And just within the past year, axicabtagene ciloleuce and taisagenlecleucel - two forms of an immunotherapy treatment known as CAR-T therapy - made headlines when they were FDA-approved to treat certain types of leukemia and lymphoma that have resisted treatment and caused patients to relapse. CAR-T therapy involves drawing blood from the patient, extracting the T cells (white blood cells crucial to the immune system), re-engineering them so that they can recognize and kill cancer cells, and then injecting these cells back into the patient. The results have been stunning; more than half of patients who had only a small chance of survival have gone into complete remission lasting at least one year.
Radioimmunotherapy combines radiation treatment and immunotherapy to fight cancer, especially cancers involving the bone, such as prostate cancer and lymphoma. It uses monoclonal antibodies - molecules produced in the lab and engineered to recognize and attach to the surface of cancer cells. These monoclonal antibodies are paired with a radioactive substance and injected into the patient's bloodstream so that they can deliver a dose radiation directly to tumors to destroy them. Kaiser Permanente began offering this therapy last year.
Robotic surgery, which allows surgeons to perform operations by controlling very small, precise robotic arms, has been a huge technological advance for treating some cancers. At MAPMG, physicians use this minimally invasive procedure to treat prostate cancers, for example. Removing the prostate is delicate surgery that carries risks such as urinary incontinence and sexual dysfunction. With robotic surgery, instead of making a large incision, the surgeon can make several small ones the size of a keyhole to remove the prostate. MAPMG oncologists also use robotic surgery to remove gynecological cancers such as those of the uterus, ovaries, and cervix. In all cases, the operation times are shorter, complications are fewer, and the recovery time is faster for patients, without compromising the outcome.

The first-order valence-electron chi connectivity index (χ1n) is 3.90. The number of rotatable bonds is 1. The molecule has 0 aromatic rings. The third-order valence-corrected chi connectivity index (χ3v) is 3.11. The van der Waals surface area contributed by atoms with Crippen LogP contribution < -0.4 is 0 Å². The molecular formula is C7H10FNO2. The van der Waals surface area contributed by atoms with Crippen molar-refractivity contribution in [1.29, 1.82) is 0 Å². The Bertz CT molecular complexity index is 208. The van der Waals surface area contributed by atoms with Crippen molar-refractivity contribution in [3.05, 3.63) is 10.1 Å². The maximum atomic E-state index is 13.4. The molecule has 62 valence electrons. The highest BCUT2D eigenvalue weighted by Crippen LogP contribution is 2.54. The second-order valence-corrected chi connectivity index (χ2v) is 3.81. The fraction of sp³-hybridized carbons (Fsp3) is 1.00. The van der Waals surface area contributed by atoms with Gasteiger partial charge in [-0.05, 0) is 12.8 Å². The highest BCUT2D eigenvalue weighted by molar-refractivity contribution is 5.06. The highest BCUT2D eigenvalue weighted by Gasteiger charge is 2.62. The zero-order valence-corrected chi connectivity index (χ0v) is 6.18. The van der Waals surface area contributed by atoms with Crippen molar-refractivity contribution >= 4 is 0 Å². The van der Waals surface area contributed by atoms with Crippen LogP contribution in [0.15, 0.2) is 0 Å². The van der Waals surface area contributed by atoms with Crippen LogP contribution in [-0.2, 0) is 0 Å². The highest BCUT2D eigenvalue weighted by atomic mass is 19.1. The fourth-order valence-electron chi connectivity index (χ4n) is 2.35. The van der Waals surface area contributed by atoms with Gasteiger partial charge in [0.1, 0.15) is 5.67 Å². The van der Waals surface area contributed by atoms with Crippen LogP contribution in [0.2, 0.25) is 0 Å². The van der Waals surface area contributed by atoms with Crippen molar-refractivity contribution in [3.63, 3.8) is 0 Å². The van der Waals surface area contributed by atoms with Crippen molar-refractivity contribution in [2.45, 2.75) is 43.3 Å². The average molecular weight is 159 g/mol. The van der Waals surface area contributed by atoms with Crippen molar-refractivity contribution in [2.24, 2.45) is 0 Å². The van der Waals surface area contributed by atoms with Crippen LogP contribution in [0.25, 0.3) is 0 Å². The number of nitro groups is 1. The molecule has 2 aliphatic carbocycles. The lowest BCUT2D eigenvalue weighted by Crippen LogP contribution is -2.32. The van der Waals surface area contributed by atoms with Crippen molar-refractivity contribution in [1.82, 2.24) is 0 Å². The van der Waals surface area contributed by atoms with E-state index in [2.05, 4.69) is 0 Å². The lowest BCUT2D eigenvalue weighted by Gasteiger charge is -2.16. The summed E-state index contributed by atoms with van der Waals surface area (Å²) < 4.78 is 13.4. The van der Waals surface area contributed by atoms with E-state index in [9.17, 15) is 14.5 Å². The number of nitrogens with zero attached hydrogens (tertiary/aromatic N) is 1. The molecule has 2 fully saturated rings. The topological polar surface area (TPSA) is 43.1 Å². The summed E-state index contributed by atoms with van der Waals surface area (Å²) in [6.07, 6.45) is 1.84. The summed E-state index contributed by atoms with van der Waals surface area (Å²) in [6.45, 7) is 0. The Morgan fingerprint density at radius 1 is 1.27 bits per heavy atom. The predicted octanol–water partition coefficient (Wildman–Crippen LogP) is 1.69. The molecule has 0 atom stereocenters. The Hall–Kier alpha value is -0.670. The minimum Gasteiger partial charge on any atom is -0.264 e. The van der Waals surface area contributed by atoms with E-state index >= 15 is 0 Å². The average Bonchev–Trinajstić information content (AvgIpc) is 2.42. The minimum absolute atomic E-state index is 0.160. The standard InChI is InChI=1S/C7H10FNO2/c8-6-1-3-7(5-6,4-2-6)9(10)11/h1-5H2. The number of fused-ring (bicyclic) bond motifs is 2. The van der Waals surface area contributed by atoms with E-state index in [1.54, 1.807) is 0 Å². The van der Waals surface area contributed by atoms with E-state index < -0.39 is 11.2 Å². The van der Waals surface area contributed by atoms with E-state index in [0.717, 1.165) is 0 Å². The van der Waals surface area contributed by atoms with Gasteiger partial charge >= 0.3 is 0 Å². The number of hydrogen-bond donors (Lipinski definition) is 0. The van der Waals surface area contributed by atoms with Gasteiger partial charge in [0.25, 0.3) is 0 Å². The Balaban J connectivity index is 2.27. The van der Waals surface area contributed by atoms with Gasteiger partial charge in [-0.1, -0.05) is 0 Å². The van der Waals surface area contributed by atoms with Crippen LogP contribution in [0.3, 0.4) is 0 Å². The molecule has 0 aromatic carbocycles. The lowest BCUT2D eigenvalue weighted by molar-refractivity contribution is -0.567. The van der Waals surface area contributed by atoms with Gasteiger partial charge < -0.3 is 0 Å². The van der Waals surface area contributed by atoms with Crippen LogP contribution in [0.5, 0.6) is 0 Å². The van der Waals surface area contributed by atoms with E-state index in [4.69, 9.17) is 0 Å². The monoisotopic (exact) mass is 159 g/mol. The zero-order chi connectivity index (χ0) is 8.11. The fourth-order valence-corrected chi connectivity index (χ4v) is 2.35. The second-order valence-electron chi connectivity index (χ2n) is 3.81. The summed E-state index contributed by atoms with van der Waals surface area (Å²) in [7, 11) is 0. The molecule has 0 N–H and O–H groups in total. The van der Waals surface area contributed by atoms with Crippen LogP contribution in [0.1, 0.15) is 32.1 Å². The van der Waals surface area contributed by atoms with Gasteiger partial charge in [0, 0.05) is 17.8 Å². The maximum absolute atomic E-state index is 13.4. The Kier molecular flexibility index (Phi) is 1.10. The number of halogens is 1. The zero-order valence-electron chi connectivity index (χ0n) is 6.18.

Interventional radiology is a rapidly growing field that uses various types of imaging such as CT scans, MRIs, and X-rays to guide small instruments, such as catheters, through the body, allowing doctors to treat cancer non-surgically. For example, at MAPMG, radiologists perform a procedure in which they guide a thin antenna directly into a tumor through which microwaves are transmitted, which heat and destroy the tissue. This is called microwave ablation. Radiofrequency ablation uses high-frequency currents, instead of microwaves, to destroy smaller tumors.
These are especially good techniques for situations in which surgery is not good option. Because it is minimally invasive, side effects are few and can reduce the pain and recovery time for patients.
Those are just some of the new ways that physicians can treat cancer. And there's even better news: Novel cancer treatments are developing so quickly that there will likely be newer therapies between the time this article appears and when you've finished reading it.
Learn more about MAPMG's commitment to excellence in cancer care.
Mid-Atlantic Permanente Medical Group, P.C. (Permanente) is our network of over 1,500 physicians who practice in our medical centers located in Maryland, the District of Columbia, and Virginia.